Sunday, July 10, 2016

Week 4 in Firenze/ Insalata

Being back in a classroom for six weeks gives me a chance to re-live the student experience. This week I had a chance to think extensively about student engagement and correcting mistakes. The first time we ever had class with the lecturer on Italian music he asked me in front of the whole class why I was studying Italian. I don’t think he asked anyone else that question, which seemed (and seems) strange to me. It seemed like, “Explain yourself,” which I don’t generally feel compelled to do about just about anything. My answer, “Because I like the language,” probably didn’t qualify me as a sufficiently serious student for him, because since that day, he has never engaged me visually in the class while he is lecturing. It’s not like he’s reading from notes or something. He visually engages the other students, but he seems to be intentional in avoiding looking at me. I think I'll change seats to the middle of the class and ask some questions and see if that changes anything. And the next time someone asks me why I’m here studying Italian, I'll say, “I’ve always wanted to read the Divina Commedia in the original language.” 

Another aspect I had an opportunity to review was the correction of mistakes, which is crucial in language learning. I realized that my grammar prof, the guy I have for most of the school day, does a good job of correcting my mistakes in class. He will generally not interrupt me (unless I use a Spanish word thinking it's Italian), but will let me finish and then say something like, “Be careful in using this phrase” and he will sometimes write out the correct construction on the board. And tone of voice and facial expression is everything here. This is a critical point because the professor can’t just let students make grammatical or semantic mistakes and think they’re getting it right, but you don’t want to damage the student’s willingness to speak in class. It’s more than worrying about others’ feelings. It’s establishing an environment for effective learning, which may be the same thing.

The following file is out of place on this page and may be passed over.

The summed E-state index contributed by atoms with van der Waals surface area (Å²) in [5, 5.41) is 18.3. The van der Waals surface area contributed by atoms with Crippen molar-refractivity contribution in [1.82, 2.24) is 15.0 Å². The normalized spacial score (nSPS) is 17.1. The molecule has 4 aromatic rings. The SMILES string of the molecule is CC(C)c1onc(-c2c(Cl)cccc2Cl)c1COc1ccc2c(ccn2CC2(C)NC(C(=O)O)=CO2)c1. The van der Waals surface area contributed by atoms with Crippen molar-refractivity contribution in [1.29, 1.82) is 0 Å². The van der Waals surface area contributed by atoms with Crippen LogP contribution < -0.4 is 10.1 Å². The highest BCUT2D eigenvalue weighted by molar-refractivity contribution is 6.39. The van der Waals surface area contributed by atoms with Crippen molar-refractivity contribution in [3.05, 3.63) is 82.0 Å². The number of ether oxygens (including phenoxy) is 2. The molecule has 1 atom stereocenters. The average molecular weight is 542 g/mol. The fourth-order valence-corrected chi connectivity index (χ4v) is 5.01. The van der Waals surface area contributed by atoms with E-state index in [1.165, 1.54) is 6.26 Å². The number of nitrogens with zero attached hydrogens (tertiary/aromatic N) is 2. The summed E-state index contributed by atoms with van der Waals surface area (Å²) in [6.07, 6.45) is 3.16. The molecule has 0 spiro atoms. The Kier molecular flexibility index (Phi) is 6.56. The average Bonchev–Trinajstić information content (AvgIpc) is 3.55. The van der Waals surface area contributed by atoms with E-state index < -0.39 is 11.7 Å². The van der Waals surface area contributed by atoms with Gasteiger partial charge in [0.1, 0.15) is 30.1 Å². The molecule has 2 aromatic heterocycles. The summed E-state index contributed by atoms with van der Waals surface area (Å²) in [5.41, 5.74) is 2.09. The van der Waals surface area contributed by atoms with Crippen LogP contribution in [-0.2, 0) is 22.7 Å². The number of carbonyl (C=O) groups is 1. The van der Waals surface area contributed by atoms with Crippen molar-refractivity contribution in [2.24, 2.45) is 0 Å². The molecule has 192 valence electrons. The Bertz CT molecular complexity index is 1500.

Obviously, learning environments extend beyond the classroom. The bus stop, the grocery store, and the sidewalk café are all places to listen, watch and learn. One of those place here is the Bar/Tabachi, where you can buy everything from bus tickets to cigarettes to coffee.